This required a tremendous amount of prep work for us, as we had to pre-shoot the entire film with the smartphone to see exactly which transitions would work and how to execute them on set. In addition, each vignette had its own unique difficulties. For example, it took around 200 takes (at least, it felt like it) for the cockroach to crawl across the dollar bill at the perfect angle. On top of that, we were kicked out of the strip club during the shoot because the owner mistook our powdered sugar for real cocaine. So we were definitely never bored during production.
Above: Sinan Sevinç
What did you learn over the process of making the film?
Besides the fact that cockroaches have their own head, we learned a lot during the production. One aspect that we have become particularly aware of is the time factor with such a special project. Working in the macro area often sounds easy on paper, but in reality it eats up a huge amount of time. Every movement, every handgrip has to be perfect. Due to the fact that we were very close to the action with the camera, the viewer literally sees everything. If an object slips in the picture, it sometimes takes minutes to bring it back to the same place with a pair of tweezers. This not only takes a lot of time, but also a lot of patience.
It was especially important to me that the viewer would never have doubts about the locations at any point in the film, or question the credibility of the story.
You also won two other YDA awards for Born Guilty; can you tell us a bit about the shoot for that?
The shoot for Born Guilty took around seven days. However, between the shooting days, we often had major location changes, as we were faced with the challenge of giving each setting an American look. It was especially important to me that the viewer would never have doubts about the locations at any point in the film, or question the credibility of the story. That's why we had to do a lot of scouting in advance and drive all over Germany to find the perfect spots.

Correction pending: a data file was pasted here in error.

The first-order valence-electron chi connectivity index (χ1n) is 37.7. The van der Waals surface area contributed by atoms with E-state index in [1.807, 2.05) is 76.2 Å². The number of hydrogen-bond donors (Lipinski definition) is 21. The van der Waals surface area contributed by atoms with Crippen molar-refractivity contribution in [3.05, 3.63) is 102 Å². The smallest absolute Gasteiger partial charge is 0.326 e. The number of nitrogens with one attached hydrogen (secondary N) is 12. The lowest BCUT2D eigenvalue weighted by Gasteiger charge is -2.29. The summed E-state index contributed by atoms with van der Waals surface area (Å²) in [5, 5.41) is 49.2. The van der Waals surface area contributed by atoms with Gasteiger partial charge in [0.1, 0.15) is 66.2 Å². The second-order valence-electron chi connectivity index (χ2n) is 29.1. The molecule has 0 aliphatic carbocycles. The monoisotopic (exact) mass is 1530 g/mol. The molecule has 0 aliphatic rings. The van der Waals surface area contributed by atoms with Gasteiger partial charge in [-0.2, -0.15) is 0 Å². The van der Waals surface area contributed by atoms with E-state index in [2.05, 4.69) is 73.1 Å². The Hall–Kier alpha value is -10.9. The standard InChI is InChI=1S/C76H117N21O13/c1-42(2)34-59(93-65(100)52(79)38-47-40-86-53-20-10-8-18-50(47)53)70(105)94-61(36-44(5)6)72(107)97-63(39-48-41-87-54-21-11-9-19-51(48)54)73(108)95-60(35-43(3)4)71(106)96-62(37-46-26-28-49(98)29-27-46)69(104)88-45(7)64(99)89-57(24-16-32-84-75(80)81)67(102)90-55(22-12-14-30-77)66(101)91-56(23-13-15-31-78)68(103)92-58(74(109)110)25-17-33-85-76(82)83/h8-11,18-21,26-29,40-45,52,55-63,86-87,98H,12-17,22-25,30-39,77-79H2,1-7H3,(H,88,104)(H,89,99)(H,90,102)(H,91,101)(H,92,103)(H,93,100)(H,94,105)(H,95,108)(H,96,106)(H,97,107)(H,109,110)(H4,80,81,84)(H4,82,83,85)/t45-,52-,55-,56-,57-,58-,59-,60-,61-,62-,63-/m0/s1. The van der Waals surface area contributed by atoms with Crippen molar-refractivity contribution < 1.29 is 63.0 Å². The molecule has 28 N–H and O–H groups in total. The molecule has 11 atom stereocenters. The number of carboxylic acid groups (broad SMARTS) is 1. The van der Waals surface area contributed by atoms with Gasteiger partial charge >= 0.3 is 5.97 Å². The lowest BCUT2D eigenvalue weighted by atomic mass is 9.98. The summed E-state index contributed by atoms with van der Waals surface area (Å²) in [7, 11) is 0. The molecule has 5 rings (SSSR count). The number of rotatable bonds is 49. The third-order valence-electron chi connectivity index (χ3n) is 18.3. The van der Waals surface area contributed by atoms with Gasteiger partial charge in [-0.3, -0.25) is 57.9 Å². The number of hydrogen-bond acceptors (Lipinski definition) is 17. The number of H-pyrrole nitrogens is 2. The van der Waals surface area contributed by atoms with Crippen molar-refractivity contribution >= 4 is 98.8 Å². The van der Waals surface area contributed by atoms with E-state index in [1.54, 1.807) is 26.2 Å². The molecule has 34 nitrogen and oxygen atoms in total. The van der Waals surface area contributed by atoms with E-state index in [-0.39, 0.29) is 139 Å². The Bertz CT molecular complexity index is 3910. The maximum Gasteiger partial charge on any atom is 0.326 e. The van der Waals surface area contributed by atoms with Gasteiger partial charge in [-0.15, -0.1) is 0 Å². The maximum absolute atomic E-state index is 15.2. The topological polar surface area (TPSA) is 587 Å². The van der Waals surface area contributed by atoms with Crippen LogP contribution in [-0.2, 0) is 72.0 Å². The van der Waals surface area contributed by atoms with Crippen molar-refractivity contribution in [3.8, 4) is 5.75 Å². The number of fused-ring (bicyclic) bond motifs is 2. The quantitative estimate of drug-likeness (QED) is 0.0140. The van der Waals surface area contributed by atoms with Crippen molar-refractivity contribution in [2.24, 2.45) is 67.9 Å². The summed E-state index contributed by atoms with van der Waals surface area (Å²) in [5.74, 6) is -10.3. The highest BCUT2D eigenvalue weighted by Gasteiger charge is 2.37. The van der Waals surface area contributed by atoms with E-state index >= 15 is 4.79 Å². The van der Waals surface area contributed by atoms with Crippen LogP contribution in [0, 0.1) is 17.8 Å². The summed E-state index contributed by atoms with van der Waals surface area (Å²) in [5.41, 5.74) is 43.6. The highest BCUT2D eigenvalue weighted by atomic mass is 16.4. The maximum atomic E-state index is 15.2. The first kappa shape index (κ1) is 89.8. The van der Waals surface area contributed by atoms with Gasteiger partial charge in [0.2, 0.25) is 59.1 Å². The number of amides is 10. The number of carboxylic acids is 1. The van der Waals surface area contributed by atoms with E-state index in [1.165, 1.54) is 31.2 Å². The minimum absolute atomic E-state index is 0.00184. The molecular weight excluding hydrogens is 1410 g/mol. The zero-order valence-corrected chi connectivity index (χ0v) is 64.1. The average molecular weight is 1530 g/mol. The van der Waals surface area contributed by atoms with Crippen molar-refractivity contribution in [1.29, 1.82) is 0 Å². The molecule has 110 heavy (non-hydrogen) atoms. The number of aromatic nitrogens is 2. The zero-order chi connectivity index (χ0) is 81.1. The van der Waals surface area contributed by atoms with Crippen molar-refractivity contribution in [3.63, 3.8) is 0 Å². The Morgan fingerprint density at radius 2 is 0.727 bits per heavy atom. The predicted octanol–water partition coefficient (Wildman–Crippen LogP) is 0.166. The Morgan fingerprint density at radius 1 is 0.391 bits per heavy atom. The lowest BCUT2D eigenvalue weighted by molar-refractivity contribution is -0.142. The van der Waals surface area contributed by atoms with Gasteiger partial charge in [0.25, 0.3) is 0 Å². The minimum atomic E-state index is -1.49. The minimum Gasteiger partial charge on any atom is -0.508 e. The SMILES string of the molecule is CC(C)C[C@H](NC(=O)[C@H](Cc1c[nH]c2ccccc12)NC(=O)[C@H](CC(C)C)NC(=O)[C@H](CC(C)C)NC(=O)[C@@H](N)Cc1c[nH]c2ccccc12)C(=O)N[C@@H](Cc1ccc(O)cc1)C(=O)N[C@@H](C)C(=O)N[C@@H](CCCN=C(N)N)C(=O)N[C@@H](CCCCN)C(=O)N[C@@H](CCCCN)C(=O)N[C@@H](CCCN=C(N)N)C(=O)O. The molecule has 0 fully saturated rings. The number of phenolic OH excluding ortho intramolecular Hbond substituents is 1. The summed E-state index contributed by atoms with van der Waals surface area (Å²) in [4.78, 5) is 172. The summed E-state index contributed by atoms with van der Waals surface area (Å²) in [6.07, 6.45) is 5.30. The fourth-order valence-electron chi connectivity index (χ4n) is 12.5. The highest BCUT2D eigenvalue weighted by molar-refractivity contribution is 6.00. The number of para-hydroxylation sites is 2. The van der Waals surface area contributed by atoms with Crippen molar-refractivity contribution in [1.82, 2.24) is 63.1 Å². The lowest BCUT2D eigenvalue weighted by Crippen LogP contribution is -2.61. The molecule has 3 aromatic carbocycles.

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Above: Born Guilty also picked up two YDA Screen awards in the Charity and Film School above 6 minutes categories.
How did shooting the two projects differ?
In terms of the design and production approach, Born Guilty and Dirty Money are two fundamentally different projects. Dirty Money is a very technical film that required close cooperation with the camera department. As a director, the focus here was more on the choreography and timing of the movements than on directing in the classical way.
In contrast, Born Guilty lives from the performances of the actors and is more like a scenic piece than a classic commercial. Therefore, the focus was on the close collaboration with the cast and especially with our main actor. I am still very happy with the choice of the actors. It was such a pleasure to work with them and to develop the characters - especially with our lead actor, Ben Andrews Rumler, who turned in a fantastic performance.
I often pay a lot of attention to the details, which is certainly not always easy for all crew members, but I think it paid off in the end.
It was extremely important to me to portray the events and emotions as authentically and with as much detail as possible. We put special emphasis on orientating ourselves closely to the real events. Obviously, this meant a lot of work for departments like production design and costume design. With this process, I often pay a lot of attention to the details, which is certainly not always easy for all crew members, but I think it paid off in the end.